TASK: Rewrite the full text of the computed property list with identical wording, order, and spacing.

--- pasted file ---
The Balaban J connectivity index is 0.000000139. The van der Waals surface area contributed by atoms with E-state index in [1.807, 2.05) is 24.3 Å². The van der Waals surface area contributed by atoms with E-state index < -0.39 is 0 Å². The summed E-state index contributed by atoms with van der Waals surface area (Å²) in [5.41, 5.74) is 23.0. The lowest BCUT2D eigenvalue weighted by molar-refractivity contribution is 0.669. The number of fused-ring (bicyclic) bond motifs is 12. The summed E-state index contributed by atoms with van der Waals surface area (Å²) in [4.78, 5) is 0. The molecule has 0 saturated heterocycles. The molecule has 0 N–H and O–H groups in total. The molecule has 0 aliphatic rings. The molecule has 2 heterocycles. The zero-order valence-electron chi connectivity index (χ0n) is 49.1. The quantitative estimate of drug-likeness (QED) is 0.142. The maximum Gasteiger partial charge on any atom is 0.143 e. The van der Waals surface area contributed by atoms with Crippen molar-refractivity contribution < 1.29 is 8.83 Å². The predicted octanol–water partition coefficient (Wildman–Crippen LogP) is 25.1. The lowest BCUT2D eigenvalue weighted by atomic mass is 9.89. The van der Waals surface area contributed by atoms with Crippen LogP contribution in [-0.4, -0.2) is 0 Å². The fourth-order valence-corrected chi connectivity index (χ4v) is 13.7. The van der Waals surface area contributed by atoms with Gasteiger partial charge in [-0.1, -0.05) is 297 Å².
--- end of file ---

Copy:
The Balaban J connectivity index is 0.000000139. The van der Waals surface area contributed by atoms with E-state index in [1.807, 2.05) is 24.3 Å². The van der Waals surface area contributed by atoms with E-state index < -0.39 is 0 Å². The summed E-state index contributed by atoms with van der Waals surface area (Å²) in [5.41, 5.74) is 23.0. The lowest BCUT2D eigenvalue weighted by molar-refractivity contribution is 0.669. The number of fused-ring (bicyclic) bond motifs is 12. The summed E-state index contributed by atoms with van der Waals surface area (Å²) in [4.78, 5) is 0. The molecule has 0 saturated heterocycles. The molecule has 0 N–H and O–H groups in total. The molecule has 0 aliphatic rings. The molecule has 2 heterocycles. The zero-order valence-electron chi connectivity index (χ0n) is 49.1. The quantitative estimate of drug-likeness (QED) is 0.142. The maximum Gasteiger partial charge on any atom is 0.143 e. The van der Waals surface area contributed by atoms with Crippen molar-refractivity contribution < 1.29 is 8.83 Å². The predicted octanol–water partition coefficient (Wildman–Crippen LogP) is 25.1. The lowest BCUT2D eigenvalue weighted by atomic mass is 9.89. The van der Waals surface area contributed by atoms with Crippen LogP contribution in [-0.4, -0.2) is 0 Å². The fourth-order valence-corrected chi connectivity index (χ4v) is 13.7. The van der Waals surface area contributed by atoms with Gasteiger partial charge in [-0.1, -0.05) is 297 Å².